Astaire and Rogers, Simon and Garfunkel, Ben & Jerry.
Ollie and Sturm.
Each duo represents a successful partnership in their respective fields — as dancers, musicians, ice cream entrepreneurs and, here in the Upper Valley, founders of The Center for Cartoon Studies, which is celebrating its 10th anniversary this month.
Common interests brought Michelle Ollie and James Sturm together. Their creativity, lifetime experiences and entrepreneurial spirit inspired them to start The Center for Cartoon Studies, the first and only standalone school in the nation to offer a two-year Master of Fine Arts in cartooning. They met in 2002 while she was a director at the Minneapolis College of Art and Design and he was an award-winning cartoonist and graphic novelist. He had taught at art schools and was well aware of cartooning’s limited curricular attention in academia. He believed he could create a better program with a more focused practical education.
Sturm, working out of a studio in White River Junction, felt the pulse of the sleepy village start to quicken as more artists converged and more businesses opened downtown.
The Minneapolis College of Art and Design tried to recruit Sturm to teach, but in the end it was Ollie who moved to Vermont to help start The Center for Cartoon Studies. In addition to her experience in academia, Ollie had a background in graphic design, a master’s degree in business administration, and had spent time in the printing and publishing industries.
Ollie and Sturm began drawing a blueprint for the school even before she came to Vermont. When she first visited White River Junction, in 2003, she knew she’d come home.
“The school never would have taken off so quickly or be where we are today without Michelle,” Sturm said. “Her business acumen is off the charts. She is one of those rare people who can dive into any area and excel. She is instrumental in so many aspects of (the school’s) operation — from building websites and managing social media to working with the local community. Most of all, I am in awe of her generosity and patience. She is truly invested in the students and the community.”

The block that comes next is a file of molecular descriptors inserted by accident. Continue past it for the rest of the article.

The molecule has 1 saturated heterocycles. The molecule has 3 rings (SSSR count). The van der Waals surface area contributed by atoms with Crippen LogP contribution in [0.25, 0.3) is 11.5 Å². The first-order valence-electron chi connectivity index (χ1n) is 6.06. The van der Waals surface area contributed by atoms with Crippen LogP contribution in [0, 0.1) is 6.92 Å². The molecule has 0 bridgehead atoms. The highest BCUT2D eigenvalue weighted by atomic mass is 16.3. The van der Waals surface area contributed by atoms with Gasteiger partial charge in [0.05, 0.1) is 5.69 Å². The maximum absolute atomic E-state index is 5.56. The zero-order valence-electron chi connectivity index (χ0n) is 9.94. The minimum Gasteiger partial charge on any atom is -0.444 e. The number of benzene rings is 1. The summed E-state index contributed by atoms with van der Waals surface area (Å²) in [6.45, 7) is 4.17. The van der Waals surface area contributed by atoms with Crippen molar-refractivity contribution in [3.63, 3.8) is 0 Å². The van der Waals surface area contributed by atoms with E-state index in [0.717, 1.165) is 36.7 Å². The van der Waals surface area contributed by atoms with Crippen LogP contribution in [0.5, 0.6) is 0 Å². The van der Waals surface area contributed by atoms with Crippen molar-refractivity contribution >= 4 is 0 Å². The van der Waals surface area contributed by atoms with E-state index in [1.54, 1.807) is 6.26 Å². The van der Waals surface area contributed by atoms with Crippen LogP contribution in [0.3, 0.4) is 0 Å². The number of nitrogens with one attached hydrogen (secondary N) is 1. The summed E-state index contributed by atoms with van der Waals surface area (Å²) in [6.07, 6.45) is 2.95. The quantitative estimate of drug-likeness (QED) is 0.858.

The Center for Cartoon Studies began like many small businesses: Its founders received a small grant to get the skeleton of a business plan together. Then, in 2004, they contacted Upper Valley SCORE, a nonprofit association dedicated to educating entrepreneurs and helping small businesses start, grow and succeed.
Once they met with the chapter’s then-president, Fred Thomas, and counselor Ann Hargraves, the big-picture issues quickly were addressed. What would the tuition rates be? Where would people live? Where would faculty and students come from?
“I started meeting with SCORE before Michelle came on board. Partnering with SCORE made me aware of how much I didn’t know,” Sturm said. “I was a cartoonist and focused and dedicated to my art. When it came to managing people and running a business, I had a lot to learn. The idea of starting a cartoon college seemed like a joke to many people, but everyone at SCORE took us seriously.”
The SCORE brain trust of Thomas, a former vice president at Citibank and principal at McKinsey & Co. Inc. Management Consultants, and Hargraves, a retired certified public accountant and Dartmouth College Tuck School of Business graduate who held senior financial positions in banking and higher education, worked with Ollie and Sturm to evaluate startup costs and develop ideas as to where funding might come from. They also reviewed development and forecasting plans and discussed operational issues.
“We rolled up our sleeves and identified available resources and how we could scrounge from places obvious and unknown to develop a budget for year one,” Hargraves said.
A SCORE counselor for more than 30 years, Hargraves has remained a steady adviser and friend of The Center for Cartoon Studies over the past decade. She now is serving her fifth year on the school’s board of directors.